“During the height of the storm when both of my neighbors’ homes were being lost, these pilings on our deck were exposed 20 feet,” said Bob Connors.

He was one of lucky ones last winter, his house survived.

The same thing happened at several other beaches, including the Cape Cod National Seashore.

“Last winter carved out the beaches, scooped a lot of sand offshore and as the sand came back and built the beach, it left this river-like feature along the shoreline that sometimes had really fast tidal flow through it and might have seen like an extreme condition that people had never seen before,” Mark Adams told WBZ.

Adams helps oversee the preservation of the Cape Cod National Seashore.

“At Marconi Beach in Wellfleet and at Nauset Lake Beach in Eastham, there’s kind of a steep drop to the beach. We build stairways there for the public. They got swept away,” he said.

The dollars, year after year, really start to add up but there’s one local company that may have stumbled on an inexpensive solution.
It’s called biomimicry.

Cedar shims in place on the Cape Cod National Seashore. (WBZ-TV)

Cedar shims in place on the Cape Cod National Seashore. (WBZ-TV)

“You take a cedar shim, you put it in the sand. When the wind blows, it slows the wind down just a little bit and it starts dropping sand. It’s the beginning of a dune,” explained Gordon Peabody.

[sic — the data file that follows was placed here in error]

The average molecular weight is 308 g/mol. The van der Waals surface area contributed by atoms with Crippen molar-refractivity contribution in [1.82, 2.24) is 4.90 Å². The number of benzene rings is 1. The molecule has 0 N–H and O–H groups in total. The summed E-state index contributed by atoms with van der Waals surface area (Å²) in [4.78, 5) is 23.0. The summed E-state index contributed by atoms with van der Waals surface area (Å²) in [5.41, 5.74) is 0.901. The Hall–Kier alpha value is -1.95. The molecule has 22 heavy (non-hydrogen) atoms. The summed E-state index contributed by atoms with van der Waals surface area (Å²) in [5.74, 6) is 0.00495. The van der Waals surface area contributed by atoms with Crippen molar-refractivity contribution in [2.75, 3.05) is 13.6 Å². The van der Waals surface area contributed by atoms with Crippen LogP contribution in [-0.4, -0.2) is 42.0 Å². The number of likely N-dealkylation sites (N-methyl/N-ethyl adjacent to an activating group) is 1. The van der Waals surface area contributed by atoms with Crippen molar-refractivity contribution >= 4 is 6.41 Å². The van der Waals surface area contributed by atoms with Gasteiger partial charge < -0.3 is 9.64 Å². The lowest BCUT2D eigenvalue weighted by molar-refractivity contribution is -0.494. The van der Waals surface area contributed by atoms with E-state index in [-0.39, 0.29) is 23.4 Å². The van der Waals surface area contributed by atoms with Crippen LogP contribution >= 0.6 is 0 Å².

Peabody is the President of Safe Harbors in Wellfleet and they’ve seen some very encouraging results. Pointing to a new dune, he said the space was big enough to land an airplane several years ago.

“The ocean was coming through and destroying the marsh every few years and in a time span of just over two years, we were able to gain almost 24, 25 vertical feet here,” Peabody said.

And they did it at a fraction of the cost.

“What they’re putting in here cost maybe a total of $6. This is going to build the toe of this dune up maybe four, five, six feet this winter.”

Safe Harbors has a project now on the North Shore but it’s also spreading across the country. In California, biomimicry is being used to repair a 60-foot dune. There’s also a town in Australia trying it out.

[Source: CBS Boston]

Plum Island Foundation Accomplishments

Plum Island Foundation Accomplishments

Progress for Rebuilding Homes on Plum Island

Progress for rebuilding homes is moving slowly, but it is moving. Hopefully, Harry Trout’s approval is on the way. Read the full story in the Boston Globe.

DEP Removing Impediments to Rebuilding Plum Island Homes

Good news today! Good cop/Bad copy teamwork resulted in the DEP removing all impediments to rebuilding Plum Island homes. Read the full article, “DEP won’t intervene on Plum Island” in the Newburport News.

Update on Sand Mining

As you all heard through the Daily News and through our email announcement, Commissioner Ken Kimmell of the DEP has agreed to let us go forward with sand mining. We are in discussions with the DEP and David Vine (our engineer), and the Town of Newbury with Doug, Joe and Tracy.